A plan to revitalise the Pendle Hill Town Centre has received the tick of approval from Cumberland Council – but some residents believe more upgrades are needed.
Receiving the unanimous support of the Chamber, the blueprint for the Pendle Hill Town Centre intends to “build on the local character to create an attractive, walkable, and socially inclusive open space network.”
Focusing on the Pendle Way, Civic Park and Stapleton Street precincts, the Pendle Hill Public Domain Plan will deliver more trees, outdoor seating, public art, lighting and upgraded pedestrian crossings and footpaths to the local area.
However, feedback taken last year revealed many locals believe more needs to be included in the plan, including calls for a library and additional parking.
“Pendle Hill deserves a first-rate library to celebrate its residents’ need for knowledge,” one submission said.
“There is not sufficient all-day parking for commuters, people are forced to park on the surrounding local streets, which causes congestion. A multi-storey car park at Civic Park would be a great benefit to the area,” another submission said.
Many submissions also said the town square needs a “major clean-up”.
“I think it’s great that you want to clean up the centre, as well as improve Civic Park as the town centre is now disgusting and dirty, there is writing on all the walkways, which makes it look like a ghetto,” additional feedback said.
In total, 24 submissions were received in response to the plan. The revitalisation of Pendle Hill will be implemented in five stages, with stage one being the soon-to-be-completed Civic Park and wetland upgrades.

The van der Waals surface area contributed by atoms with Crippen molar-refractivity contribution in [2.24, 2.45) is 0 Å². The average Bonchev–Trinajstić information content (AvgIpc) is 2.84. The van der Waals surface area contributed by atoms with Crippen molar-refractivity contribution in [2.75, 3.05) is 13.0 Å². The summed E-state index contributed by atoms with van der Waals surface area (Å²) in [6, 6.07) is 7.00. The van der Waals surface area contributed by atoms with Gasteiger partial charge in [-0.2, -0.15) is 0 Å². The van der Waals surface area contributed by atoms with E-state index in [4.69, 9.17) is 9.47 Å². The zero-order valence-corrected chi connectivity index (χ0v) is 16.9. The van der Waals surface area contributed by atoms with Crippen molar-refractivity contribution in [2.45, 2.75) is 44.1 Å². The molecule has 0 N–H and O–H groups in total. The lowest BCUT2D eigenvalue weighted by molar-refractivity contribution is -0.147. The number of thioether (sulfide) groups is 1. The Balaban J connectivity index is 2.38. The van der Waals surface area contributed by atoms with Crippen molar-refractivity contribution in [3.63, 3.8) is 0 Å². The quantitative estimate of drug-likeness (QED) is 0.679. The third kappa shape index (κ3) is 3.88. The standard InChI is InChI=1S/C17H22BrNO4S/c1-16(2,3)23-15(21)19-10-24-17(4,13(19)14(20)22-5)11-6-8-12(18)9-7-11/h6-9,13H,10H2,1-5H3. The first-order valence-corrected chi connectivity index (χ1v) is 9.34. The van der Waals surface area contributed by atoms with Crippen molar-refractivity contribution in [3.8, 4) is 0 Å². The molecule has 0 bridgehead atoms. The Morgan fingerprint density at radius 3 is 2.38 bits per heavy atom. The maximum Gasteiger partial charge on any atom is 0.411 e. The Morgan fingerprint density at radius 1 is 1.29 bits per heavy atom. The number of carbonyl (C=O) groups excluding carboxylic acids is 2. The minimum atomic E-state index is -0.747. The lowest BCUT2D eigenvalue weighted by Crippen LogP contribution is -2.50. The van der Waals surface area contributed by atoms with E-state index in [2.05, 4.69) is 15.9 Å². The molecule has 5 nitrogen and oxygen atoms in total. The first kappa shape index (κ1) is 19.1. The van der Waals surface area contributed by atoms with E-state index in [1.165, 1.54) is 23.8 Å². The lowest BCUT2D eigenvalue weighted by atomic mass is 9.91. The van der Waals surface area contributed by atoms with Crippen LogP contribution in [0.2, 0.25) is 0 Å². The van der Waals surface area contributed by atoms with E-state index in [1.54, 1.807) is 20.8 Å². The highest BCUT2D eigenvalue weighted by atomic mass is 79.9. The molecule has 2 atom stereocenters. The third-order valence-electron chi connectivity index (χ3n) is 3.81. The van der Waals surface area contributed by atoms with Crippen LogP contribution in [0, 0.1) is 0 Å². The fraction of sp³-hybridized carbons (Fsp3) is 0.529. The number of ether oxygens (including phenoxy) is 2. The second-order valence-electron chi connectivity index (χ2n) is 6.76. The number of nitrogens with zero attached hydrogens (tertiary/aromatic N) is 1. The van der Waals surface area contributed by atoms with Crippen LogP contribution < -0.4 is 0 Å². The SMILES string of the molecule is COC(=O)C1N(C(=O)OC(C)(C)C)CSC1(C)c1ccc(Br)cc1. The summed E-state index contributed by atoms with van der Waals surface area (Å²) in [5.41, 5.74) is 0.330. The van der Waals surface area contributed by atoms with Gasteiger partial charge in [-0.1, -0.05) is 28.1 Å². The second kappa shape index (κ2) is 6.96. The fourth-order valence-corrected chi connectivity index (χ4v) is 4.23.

Construction of the new public toilet in Purdie Lane will be stage two.
Labor Councillor Suman Saha said the Pendle Hill upgrades are much-needed.
“I lived in the Pendle Hill area with my family, only 600 metres from the town centre, and I’m very familiar with the area,” he said.
“Now is the time for Pendle Hill to receive the attention and care it deserves, let’s work together to transform it into a thriving community with greener spaces, parks, trees, smart technologies and vibrant outdoor dinning areas.
“Our goal is to create a healthy, creative, culturally rich and socially connected Pendle Hill for all the residents.”
But Our Local Community Councillor Paul Garrard criticised the plans, saying he doesn’t think it “hits the mark.”
“There’s more to it than this and sadly I don’t think the Pendle Hill Town Centre domain study is futuristic enough for my liking,” he added.
“Yes, it provides a very spelt out structural plan for the future, which is not funded, but where I think it misses out is also the futuristic opportunities the town centre might be able to offer the community.”
Ellie Busby is a news reporter for Western Sydney Publishing Group. A graduate of the University of Hertfordshire and Western Sydney University, she is a journalism Major. Ellie has worked with Universal Media, The Cova Project and for a range of other projects.